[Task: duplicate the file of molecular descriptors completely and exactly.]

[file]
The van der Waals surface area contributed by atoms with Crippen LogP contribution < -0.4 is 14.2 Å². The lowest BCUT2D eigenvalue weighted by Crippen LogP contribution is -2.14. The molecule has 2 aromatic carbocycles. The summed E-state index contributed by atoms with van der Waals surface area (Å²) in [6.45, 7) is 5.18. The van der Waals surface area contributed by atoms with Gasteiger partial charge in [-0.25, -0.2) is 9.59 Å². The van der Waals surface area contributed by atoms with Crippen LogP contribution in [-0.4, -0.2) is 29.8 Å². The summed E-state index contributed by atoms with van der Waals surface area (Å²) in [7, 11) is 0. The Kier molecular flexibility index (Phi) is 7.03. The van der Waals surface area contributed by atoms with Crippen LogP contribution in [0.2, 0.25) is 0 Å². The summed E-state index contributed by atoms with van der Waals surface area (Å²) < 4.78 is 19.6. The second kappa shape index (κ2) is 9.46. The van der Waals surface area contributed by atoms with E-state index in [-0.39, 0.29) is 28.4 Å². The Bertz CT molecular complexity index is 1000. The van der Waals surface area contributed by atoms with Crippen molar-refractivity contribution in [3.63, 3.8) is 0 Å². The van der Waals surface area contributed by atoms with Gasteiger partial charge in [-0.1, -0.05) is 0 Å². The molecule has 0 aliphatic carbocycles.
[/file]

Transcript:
The van der Waals surface area contributed by atoms with Crippen LogP contribution < -0.4 is 14.2 Å². The lowest BCUT2D eigenvalue weighted by Crippen LogP contribution is -2.14. The molecule has 2 aromatic carbocycles. The summed E-state index contributed by atoms with van der Waals surface area (Å²) in [6.45, 7) is 5.18. The van der Waals surface area contributed by atoms with Gasteiger partial charge in [-0.25, -0.2) is 9.59 Å². The van der Waals surface area contributed by atoms with Crippen LogP contribution in [-0.4, -0.2) is 29.8 Å². The summed E-state index contributed by atoms with van der Waals surface area (Å²) in [7, 11) is 0. The Kier molecular flexibility index (Phi) is 7.03. The van der Waals surface area contributed by atoms with Crippen LogP contribution in [0.2, 0.25) is 0 Å². The summed E-state index contributed by atoms with van der Waals surface area (Å²) < 4.78 is 19.6. The second kappa shape index (κ2) is 9.46. The van der Waals surface area contributed by atoms with E-state index in [-0.39, 0.29) is 28.4 Å². The Bertz CT molecular complexity index is 1000. The van der Waals surface area contributed by atoms with Crippen molar-refractivity contribution in [3.63, 3.8) is 0 Å². The van der Waals surface area contributed by atoms with Gasteiger partial charge in [-0.1, -0.05) is 0 Å². The molecule has 0 aliphatic carbocycles.